As biographers of St. Thomas have often observed, the personality and interior life of the Angelic Doctor must be judged by signs, stories, and silences, since he himself left us no Confessions, no Apologia Pro Vita Sua. Yet, as recent authors like Jean-Pierre Torrell have demonstrated, a patient search uncovers many clues in the saint's writings, clues that offer valuable insights into his life and work. One subject that has never been closely investigated is the saint's relationship to another famous saint, Nicholas of Myra, on whose feast in 1273 Thomas experienced the mystical vision that led to the definitive cessation of his writings. In this article I argue that the date of the vision was no mere coincidence: a closer look hints at deep connections between the medieval mendicant and the beloved bishop. One fascinating piece of evidence is a Parisian university sermon preached in honor of St. Nicholas by Friar Thomas during his second regency (so, on December 6, 1269, 1270, or 1271) -- a sermon that has only recently been discovered. This sermon is given to the public for the first time, in the form of a translation made from the provisional critical edition and appended to this article.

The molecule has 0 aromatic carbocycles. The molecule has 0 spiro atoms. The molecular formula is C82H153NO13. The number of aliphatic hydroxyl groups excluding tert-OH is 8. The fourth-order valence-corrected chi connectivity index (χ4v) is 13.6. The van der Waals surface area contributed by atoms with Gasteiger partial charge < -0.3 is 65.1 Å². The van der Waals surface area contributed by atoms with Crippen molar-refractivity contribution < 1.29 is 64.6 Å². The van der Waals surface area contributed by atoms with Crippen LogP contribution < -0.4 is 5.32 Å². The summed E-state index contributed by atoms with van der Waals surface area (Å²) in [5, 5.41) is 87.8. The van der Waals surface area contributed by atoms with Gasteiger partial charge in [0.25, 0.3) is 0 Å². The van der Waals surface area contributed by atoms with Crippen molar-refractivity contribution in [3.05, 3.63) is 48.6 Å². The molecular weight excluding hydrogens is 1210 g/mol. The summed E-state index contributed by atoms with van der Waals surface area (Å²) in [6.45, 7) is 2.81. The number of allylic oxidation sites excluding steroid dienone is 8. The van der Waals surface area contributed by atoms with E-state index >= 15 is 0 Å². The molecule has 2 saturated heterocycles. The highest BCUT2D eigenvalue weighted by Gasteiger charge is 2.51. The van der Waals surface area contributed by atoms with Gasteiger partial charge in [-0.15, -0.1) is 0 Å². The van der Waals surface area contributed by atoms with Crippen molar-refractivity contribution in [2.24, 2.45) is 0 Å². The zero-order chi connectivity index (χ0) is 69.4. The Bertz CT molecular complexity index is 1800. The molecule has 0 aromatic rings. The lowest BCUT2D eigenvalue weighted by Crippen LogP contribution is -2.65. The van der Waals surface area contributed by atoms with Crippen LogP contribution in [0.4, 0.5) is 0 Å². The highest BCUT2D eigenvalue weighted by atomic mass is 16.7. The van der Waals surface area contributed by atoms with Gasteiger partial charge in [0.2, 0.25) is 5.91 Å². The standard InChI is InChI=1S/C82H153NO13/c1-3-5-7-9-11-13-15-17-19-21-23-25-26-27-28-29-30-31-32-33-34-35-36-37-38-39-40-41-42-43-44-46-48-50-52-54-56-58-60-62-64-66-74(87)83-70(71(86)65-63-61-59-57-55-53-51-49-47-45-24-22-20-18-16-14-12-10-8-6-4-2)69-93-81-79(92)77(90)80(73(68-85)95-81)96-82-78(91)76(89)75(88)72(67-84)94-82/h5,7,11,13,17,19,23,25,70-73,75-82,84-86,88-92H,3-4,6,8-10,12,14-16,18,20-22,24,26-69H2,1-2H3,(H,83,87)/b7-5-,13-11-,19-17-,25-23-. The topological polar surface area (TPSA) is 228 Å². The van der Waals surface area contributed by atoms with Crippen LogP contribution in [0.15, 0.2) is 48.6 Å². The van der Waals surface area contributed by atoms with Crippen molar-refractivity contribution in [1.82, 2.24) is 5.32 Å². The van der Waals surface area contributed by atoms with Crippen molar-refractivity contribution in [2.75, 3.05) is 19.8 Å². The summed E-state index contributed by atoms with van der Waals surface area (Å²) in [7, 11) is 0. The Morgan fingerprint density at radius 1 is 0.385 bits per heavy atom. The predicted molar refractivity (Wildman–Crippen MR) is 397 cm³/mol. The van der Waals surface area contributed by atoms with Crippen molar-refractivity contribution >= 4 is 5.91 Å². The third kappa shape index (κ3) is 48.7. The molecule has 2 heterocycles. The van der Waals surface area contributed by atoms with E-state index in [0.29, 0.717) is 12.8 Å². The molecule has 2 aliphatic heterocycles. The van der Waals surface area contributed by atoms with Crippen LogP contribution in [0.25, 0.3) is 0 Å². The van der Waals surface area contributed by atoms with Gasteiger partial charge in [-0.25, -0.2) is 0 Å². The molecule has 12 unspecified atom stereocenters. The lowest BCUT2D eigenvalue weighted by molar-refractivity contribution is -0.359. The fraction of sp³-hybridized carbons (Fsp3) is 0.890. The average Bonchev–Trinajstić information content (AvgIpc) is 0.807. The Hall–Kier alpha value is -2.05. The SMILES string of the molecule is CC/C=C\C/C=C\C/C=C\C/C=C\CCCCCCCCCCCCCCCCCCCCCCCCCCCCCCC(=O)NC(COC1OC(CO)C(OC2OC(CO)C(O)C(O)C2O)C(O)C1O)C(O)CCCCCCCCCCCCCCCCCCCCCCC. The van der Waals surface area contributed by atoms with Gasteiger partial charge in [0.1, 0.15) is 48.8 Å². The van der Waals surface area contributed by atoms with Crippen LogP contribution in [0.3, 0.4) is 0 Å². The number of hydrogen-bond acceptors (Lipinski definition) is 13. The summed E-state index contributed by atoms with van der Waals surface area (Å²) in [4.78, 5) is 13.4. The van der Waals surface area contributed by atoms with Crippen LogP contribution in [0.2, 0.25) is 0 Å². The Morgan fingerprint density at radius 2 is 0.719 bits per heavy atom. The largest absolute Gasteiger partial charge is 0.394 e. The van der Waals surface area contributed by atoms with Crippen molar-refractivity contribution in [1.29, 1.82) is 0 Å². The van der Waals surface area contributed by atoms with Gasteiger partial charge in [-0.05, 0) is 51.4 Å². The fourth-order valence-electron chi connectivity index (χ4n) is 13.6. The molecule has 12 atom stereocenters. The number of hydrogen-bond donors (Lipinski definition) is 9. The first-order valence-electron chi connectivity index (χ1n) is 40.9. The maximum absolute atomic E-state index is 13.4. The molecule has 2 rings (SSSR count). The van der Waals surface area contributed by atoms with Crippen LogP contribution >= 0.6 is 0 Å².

© Peter Kwasniewski
The Aquinas Translation Project